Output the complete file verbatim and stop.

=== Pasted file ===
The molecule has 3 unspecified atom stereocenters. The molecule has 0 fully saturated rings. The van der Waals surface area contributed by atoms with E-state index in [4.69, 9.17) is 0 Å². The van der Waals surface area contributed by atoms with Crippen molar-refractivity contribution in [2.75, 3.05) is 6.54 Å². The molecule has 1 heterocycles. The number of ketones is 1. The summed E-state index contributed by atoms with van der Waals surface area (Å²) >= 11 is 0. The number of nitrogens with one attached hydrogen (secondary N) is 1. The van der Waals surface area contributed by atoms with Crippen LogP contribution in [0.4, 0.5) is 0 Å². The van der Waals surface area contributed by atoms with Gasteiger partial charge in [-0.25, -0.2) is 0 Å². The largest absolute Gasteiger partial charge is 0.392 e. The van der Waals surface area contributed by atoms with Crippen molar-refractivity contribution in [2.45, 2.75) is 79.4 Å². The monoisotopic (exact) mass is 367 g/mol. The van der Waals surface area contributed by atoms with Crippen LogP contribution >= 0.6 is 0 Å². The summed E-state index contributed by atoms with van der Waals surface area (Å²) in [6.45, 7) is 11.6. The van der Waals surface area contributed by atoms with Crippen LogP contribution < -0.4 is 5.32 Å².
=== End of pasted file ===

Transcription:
The molecule has 3 unspecified atom stereocenters. The molecule has 0 fully saturated rings. The van der Waals surface area contributed by atoms with E-state index in [4.69, 9.17) is 0 Å². The van der Waals surface area contributed by atoms with Crippen molar-refractivity contribution in [2.75, 3.05) is 6.54 Å². The molecule has 1 heterocycles. The number of ketones is 1. The summed E-state index contributed by atoms with van der Waals surface area (Å²) >= 11 is 0. The number of nitrogens with one attached hydrogen (secondary N) is 1. The van der Waals surface area contributed by atoms with Crippen LogP contribution in [0.4, 0.5) is 0 Å². The van der Waals surface area contributed by atoms with Gasteiger partial charge in [-0.25, -0.2) is 0 Å². The largest absolute Gasteiger partial charge is 0.392 e. The van der Waals surface area contributed by atoms with Crippen molar-refractivity contribution in [2.45, 2.75) is 79.4 Å². The monoisotopic (exact) mass is 367 g/mol. The van der Waals surface area contributed by atoms with Crippen LogP contribution >= 0.6 is 0 Å². The summed E-state index contributed by atoms with van der Waals surface area (Å²) in [6.45, 7) is 11.6. The van der Waals surface area contributed by atoms with Crippen LogP contribution < -0.4 is 5.32 Å².